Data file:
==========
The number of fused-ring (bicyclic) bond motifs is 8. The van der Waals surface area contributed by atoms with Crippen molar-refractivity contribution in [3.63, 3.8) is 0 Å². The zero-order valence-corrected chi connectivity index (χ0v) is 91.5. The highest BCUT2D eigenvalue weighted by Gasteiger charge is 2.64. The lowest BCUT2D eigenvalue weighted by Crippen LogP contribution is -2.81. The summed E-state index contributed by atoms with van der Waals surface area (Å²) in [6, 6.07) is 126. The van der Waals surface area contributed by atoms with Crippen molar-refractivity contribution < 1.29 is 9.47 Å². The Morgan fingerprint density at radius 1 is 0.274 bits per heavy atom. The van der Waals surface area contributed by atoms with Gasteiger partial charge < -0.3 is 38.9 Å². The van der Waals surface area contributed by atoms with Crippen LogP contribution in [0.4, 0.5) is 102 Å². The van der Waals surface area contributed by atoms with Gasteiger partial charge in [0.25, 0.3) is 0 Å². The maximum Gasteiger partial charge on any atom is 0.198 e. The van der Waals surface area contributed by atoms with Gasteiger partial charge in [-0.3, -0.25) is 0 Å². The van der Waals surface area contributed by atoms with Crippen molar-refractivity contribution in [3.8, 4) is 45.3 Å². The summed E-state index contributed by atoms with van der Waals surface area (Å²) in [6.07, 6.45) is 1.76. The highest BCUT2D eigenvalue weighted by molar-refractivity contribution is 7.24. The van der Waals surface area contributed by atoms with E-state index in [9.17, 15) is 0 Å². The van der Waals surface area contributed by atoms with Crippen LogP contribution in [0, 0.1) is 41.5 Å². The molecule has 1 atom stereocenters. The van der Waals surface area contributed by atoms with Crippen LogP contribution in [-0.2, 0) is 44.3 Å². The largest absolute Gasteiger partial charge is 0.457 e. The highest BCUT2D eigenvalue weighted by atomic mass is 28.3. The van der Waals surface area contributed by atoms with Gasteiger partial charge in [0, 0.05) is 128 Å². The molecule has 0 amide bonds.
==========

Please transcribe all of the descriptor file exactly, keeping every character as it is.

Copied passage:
The number of fused-ring (bicyclic) bond motifs is 8. The van der Waals surface area contributed by atoms with Crippen molar-refractivity contribution in [3.63, 3.8) is 0 Å². The zero-order valence-corrected chi connectivity index (χ0v) is 91.5. The highest BCUT2D eigenvalue weighted by Gasteiger charge is 2.64. The lowest BCUT2D eigenvalue weighted by Crippen LogP contribution is -2.81. The summed E-state index contributed by atoms with van der Waals surface area (Å²) in [6, 6.07) is 126. The van der Waals surface area contributed by atoms with Crippen molar-refractivity contribution < 1.29 is 9.47 Å². The Morgan fingerprint density at radius 1 is 0.274 bits per heavy atom. The van der Waals surface area contributed by atoms with Gasteiger partial charge < -0.3 is 38.9 Å². The van der Waals surface area contributed by atoms with Crippen LogP contribution in [0.4, 0.5) is 102 Å². The van der Waals surface area contributed by atoms with Gasteiger partial charge in [0.25, 0.3) is 0 Å². The maximum Gasteiger partial charge on any atom is 0.198 e. The van der Waals surface area contributed by atoms with Gasteiger partial charge in [-0.3, -0.25) is 0 Å². The van der Waals surface area contributed by atoms with Crippen molar-refractivity contribution in [3.8, 4) is 45.3 Å². The summed E-state index contributed by atoms with van der Waals surface area (Å²) in [6.07, 6.45) is 1.76. The highest BCUT2D eigenvalue weighted by molar-refractivity contribution is 7.24. The van der Waals surface area contributed by atoms with E-state index in [9.17, 15) is 0 Å². The van der Waals surface area contributed by atoms with Crippen LogP contribution in [0, 0.1) is 41.5 Å². The molecule has 1 atom stereocenters. The van der Waals surface area contributed by atoms with Crippen LogP contribution in [-0.2, 0) is 44.3 Å². The largest absolute Gasteiger partial charge is 0.457 e. The highest BCUT2D eigenvalue weighted by atomic mass is 28.3. The van der Waals surface area contributed by atoms with Gasteiger partial charge in [0, 0.05) is 128 Å². The molecule has 0 amide bonds.